While I had eaten Peruvian-style rotisserie chicken before, aji de gallina was my first taste of “real” Peruvian fare. You see, Peruvian-style rotisserie chicken has become somewhat common here in the United States (I mean there are two eateries serving this in Pittsburgh alone, a city lacking on the Latin food and culture fronts). But my first time dining at the long-since shuttered Aji Picante restaurant in Pittsburgh’s Squirrel Hill neighborhood, this is when I first tried aji de gallina, the dish that when literally translated means “hen’s chili.” When loosely translated, it can best be summed up as chicken in a spicy sauce. And everything about it is to die for.
One of the things that makes aji de gallina so memorable (besides its addicting taste) is its rather bright and colorful look which it gets from the aji amarillo (yellow chile) which also happens to be the most common pepper cultivated and consumed in Peru. When I visited Peru back in 2014, I definitely had a traveler’s checklist and on that checklist were matters of a food nature. I was not to come home without eating IN Peru, lomo saltado and aji de gallina. Naturally this was not difficult to do as I had a rather delicious version of the latter on our first day in Cusco.
Ever since I returned home I had wanted to make my own aji de gallina, especially since getting it from Aji Picante wasn’t an option and a place like Miami isn’t exactly close by to Pittsburgh. But I felt somewhat stuck since Pittsburgh being the non-Latin anything city that it is, there are no aji amarillo to be had and that is truly the one ingredient you do actually need in order to make a successful aji de gallina (i.e. no substituting). So after months (okay, closer to well over a year) of saying I really wanted to make this and needed to find a way make it happen, I discovered aji amarillo hot yellow pepper paste. It seems to be sold all over the Internet, I happened to purchase a jar through La Tienda, a store that primarily sells food wares from Spain although it does also sell a small amount of merchandise from Latin American countries, Peru being included in this.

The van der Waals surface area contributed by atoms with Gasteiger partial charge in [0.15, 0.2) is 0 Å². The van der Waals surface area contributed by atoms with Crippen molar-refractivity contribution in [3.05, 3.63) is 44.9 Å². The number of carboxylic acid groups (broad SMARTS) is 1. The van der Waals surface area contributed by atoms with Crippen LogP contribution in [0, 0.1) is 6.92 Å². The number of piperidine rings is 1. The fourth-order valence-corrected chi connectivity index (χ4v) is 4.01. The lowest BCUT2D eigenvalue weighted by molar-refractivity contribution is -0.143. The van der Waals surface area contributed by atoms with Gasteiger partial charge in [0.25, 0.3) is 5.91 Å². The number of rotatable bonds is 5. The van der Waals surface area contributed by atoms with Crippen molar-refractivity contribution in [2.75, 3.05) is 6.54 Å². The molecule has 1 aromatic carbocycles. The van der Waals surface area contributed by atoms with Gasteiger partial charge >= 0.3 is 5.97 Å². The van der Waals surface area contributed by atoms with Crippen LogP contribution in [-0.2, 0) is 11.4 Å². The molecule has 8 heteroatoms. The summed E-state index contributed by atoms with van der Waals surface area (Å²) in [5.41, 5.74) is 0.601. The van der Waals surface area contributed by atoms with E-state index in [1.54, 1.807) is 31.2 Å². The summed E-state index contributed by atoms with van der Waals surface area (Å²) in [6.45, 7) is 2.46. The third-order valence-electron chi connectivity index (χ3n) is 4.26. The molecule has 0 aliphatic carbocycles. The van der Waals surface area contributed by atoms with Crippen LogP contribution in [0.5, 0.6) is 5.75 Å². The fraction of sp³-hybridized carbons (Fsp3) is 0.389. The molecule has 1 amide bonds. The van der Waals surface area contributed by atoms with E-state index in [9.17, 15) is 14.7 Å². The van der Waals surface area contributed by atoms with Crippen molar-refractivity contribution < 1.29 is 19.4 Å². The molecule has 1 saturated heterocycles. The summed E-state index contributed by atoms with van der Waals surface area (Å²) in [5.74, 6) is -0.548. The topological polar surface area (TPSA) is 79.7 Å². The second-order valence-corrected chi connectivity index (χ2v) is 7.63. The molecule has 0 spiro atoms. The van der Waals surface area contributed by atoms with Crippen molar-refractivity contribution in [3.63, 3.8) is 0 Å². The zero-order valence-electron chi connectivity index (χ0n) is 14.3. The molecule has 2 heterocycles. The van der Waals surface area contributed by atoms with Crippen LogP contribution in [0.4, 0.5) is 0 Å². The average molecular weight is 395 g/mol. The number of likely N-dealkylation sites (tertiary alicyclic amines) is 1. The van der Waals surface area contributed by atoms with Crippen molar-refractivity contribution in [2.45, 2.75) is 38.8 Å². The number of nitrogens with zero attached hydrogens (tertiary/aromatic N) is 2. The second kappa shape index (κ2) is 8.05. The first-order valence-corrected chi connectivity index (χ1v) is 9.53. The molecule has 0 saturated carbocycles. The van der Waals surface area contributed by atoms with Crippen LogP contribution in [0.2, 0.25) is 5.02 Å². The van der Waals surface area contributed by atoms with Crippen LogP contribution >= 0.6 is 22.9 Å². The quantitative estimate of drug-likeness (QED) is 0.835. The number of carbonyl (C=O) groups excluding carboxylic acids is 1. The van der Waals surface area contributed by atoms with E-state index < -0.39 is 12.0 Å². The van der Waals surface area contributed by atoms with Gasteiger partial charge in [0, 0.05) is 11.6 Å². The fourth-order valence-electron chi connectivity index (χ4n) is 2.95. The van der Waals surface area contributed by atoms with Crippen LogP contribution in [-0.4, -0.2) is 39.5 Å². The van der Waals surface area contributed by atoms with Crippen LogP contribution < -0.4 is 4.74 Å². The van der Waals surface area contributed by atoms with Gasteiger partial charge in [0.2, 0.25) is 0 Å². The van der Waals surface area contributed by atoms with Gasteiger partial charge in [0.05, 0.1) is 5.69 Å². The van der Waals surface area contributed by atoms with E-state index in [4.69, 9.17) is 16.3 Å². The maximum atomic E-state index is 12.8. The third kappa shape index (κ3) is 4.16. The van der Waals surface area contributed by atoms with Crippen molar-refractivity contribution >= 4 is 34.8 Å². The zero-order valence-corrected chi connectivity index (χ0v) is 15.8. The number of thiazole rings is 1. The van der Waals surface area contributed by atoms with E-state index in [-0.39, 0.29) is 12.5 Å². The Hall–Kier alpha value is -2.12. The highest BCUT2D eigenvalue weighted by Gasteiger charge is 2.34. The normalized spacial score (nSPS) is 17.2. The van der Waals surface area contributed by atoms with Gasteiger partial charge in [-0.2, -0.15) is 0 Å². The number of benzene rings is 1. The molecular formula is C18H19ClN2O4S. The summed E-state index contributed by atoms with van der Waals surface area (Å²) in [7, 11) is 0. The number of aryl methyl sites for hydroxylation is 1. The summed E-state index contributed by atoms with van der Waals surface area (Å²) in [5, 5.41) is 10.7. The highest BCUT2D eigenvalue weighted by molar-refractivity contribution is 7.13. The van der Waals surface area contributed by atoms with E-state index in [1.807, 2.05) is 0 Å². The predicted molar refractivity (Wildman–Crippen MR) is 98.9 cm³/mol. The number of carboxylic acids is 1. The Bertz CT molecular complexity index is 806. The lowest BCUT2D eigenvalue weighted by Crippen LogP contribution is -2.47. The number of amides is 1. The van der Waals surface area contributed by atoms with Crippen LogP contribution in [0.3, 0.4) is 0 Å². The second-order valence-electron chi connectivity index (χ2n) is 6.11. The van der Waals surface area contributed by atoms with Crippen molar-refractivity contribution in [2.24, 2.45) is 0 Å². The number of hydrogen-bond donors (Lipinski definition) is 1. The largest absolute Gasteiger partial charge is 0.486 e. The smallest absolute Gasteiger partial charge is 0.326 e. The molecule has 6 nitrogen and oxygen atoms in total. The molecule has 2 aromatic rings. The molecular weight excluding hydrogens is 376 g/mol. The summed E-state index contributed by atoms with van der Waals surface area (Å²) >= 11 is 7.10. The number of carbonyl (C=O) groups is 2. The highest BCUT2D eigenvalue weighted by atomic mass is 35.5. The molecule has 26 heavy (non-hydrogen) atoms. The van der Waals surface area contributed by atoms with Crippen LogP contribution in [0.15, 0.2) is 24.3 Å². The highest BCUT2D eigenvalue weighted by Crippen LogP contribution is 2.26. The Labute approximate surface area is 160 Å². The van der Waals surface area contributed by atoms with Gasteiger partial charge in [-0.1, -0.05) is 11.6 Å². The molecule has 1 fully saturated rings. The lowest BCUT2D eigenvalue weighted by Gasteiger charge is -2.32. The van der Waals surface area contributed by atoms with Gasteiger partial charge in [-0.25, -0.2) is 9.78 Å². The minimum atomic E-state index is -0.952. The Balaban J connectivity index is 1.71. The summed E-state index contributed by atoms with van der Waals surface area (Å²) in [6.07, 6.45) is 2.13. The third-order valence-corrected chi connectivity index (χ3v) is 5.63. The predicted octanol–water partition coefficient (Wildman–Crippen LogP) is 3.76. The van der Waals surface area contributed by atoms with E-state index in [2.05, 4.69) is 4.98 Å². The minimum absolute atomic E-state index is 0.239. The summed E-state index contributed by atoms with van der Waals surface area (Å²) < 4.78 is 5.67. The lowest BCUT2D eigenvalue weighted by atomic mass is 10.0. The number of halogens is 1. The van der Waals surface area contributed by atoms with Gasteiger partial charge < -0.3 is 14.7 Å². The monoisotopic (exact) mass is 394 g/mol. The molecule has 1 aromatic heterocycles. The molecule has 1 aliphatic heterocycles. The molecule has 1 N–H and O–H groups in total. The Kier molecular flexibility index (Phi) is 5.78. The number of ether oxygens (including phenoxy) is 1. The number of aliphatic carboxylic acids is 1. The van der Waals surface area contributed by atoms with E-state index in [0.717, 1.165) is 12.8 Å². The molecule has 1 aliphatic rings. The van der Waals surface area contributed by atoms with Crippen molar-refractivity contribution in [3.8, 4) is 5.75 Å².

After more than a year since my trip to Peru, last fall I finally made my own aji de gallina. Sure, the presentation wasn’t nearly as pretty as what I had in Cusco, or the version D had on our last night in Peru when we dined at the famous Huaca Pucllana restaurant in the capital of Peru. Not to mention, I can never seem to hard boil an egg to perfection. But you know what? Taste wise, my aji de gallina was spot on. The sauce that’s found in the dish is one of the most superior tasting ones in my opinion-rich and creamy with a fantastic amount of kick to it (don’t worry, it’s nothing overly spicy, you just can definitely taste the peppers).
Have you ever eaten aji de gallina before? What about Peruvian food? Is it a cuisine you’d like to try sometime?